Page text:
authors: tom tanner and adya rana
Plastic-free and food waste were buzzwords in restaurants across the world last year, following heightened awareness thanks to Blue Planet 2 and what’s become known as the David Attenborough effect. It’s an exciting time to be in sustainability, with interest and awareness increasing globally.
Since we began judging the awards back in 2013, the level of sustainability of the World’s 50 Best Restaurants has increased enormously. This week, Locavore walked away with the Sustainable Restaurant Award at Asia’s 50 Best Restaurants.
So why did the winners win? The clue is in the name – Locavore. Over 95% of the kitchen’s ingredients are Indonesian. The kitchen uses Kintamani coffee, hand-crafted sea salt from north Bali, spices from the mountains and fresh seafood from Eastern Indonesia. In fact, Locavore boasts a five year history in predominantly sourcing local ingredients only from within Indonesia. The restaurant even asks for seeds and seedlings from suppliers in order to share them with other suppliers, to encourage more local growing.
The close ties with local producers and growers extends to a programme which sees Locavore buying whole trees from fruit farmers which gives them guaranteed income and the restaurants confidence in the quality of the produce.
With its own butchery, Locavore is fully equipped to practice its nose to tail ethos – using the whole animal, serving diners some less conventional cuts, wasting as little as it can. The attention to details is equally evident in the seafood dishes on the menu. Frustrated with poor fishing practices, the kitchen team has chosen to avoid ocean species. Instead the menu celebrates fresh water fish. Meat and seafood though are often the secondary ingredient on the plate, recognising the need to move towards more plant-based dishes. One of the 9 course tasting menus is completely vegetable based, and around 90% vegan.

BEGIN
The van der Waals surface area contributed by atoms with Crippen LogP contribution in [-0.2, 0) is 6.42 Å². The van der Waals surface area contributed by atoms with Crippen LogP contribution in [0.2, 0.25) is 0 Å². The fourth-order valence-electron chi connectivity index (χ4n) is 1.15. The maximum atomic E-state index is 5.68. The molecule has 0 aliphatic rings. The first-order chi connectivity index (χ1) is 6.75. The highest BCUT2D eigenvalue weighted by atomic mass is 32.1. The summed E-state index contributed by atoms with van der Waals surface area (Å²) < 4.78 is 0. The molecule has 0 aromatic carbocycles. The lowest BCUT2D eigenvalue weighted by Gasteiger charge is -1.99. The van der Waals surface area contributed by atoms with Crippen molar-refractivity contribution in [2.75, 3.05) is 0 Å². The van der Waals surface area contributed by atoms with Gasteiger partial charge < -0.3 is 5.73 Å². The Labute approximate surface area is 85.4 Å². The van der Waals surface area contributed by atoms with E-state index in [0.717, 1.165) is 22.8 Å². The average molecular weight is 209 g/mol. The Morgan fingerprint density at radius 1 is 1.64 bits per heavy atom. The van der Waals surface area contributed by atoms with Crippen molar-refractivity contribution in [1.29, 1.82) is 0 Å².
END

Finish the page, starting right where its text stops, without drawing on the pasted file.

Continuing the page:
The restaurant’s commitment and attention to detail is just as evident back of house, tackling food waste and single-use plastic head on. All plastic received from suppliers is returned so that it can be reused, and Locavore has its own waste manifesto: all edible kitchen waste is either fed to pigs or composted for the vegetable garden, and waste is collected by Eco Bali Recycling, which ensures its proper disposal.
Chefs Eelke Plasmeijer and Ray Adriansyah’s success would be nothing if it wasn’t for their mission to engage their whole team in their quest to forge a better food future. The dedicated values resonate throughout the team and the staff training reflects the restaurant’s committed environmental values inside and outside of the kitchen.